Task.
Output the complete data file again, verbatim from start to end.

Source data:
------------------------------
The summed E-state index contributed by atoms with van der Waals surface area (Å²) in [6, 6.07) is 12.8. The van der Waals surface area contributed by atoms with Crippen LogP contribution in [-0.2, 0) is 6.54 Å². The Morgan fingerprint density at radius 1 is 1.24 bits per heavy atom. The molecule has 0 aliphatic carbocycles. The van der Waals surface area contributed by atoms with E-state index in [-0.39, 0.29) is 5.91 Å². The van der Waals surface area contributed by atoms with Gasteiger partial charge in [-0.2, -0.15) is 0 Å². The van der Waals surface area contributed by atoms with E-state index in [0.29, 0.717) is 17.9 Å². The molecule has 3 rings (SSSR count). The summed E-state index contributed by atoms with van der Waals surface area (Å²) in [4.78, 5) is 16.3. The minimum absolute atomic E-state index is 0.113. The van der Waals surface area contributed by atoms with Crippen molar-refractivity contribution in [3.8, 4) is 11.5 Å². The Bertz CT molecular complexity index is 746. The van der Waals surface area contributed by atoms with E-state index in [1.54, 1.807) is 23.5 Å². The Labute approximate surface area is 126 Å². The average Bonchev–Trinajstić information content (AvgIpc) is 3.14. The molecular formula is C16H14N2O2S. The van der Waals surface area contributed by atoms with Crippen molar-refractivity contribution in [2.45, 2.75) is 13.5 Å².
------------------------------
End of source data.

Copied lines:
The summed E-state index contributed by atoms with van der Waals surface area (Å²) in [6, 6.07) is 12.8. The van der Waals surface area contributed by atoms with Crippen LogP contribution in [-0.2, 0) is 6.54 Å². The Morgan fingerprint density at radius 1 is 1.24 bits per heavy atom. The molecule has 0 aliphatic carbocycles. The van der Waals surface area contributed by atoms with E-state index in [-0.39, 0.29) is 5.91 Å². The van der Waals surface area contributed by atoms with Gasteiger partial charge in [-0.2, -0.15) is 0 Å². The van der Waals surface area contributed by atoms with E-state index in [0.29, 0.717) is 17.9 Å². The molecule has 3 rings (SSSR count). The summed E-state index contributed by atoms with van der Waals surface area (Å²) in [4.78, 5) is 16.3. The minimum absolute atomic E-state index is 0.113. The van der Waals surface area contributed by atoms with Crippen molar-refractivity contribution in [3.8, 4) is 11.5 Å². The Bertz CT molecular complexity index is 746. The van der Waals surface area contributed by atoms with E-state index in [1.54, 1.807) is 23.5 Å². The Labute approximate surface area is 126 Å². The average Bonchev–Trinajstić information content (AvgIpc) is 3.14. The molecular formula is C16H14N2O2S. The van der Waals surface area contributed by atoms with Crippen molar-refractivity contribution in [2.45, 2.75) is 13.5 Å².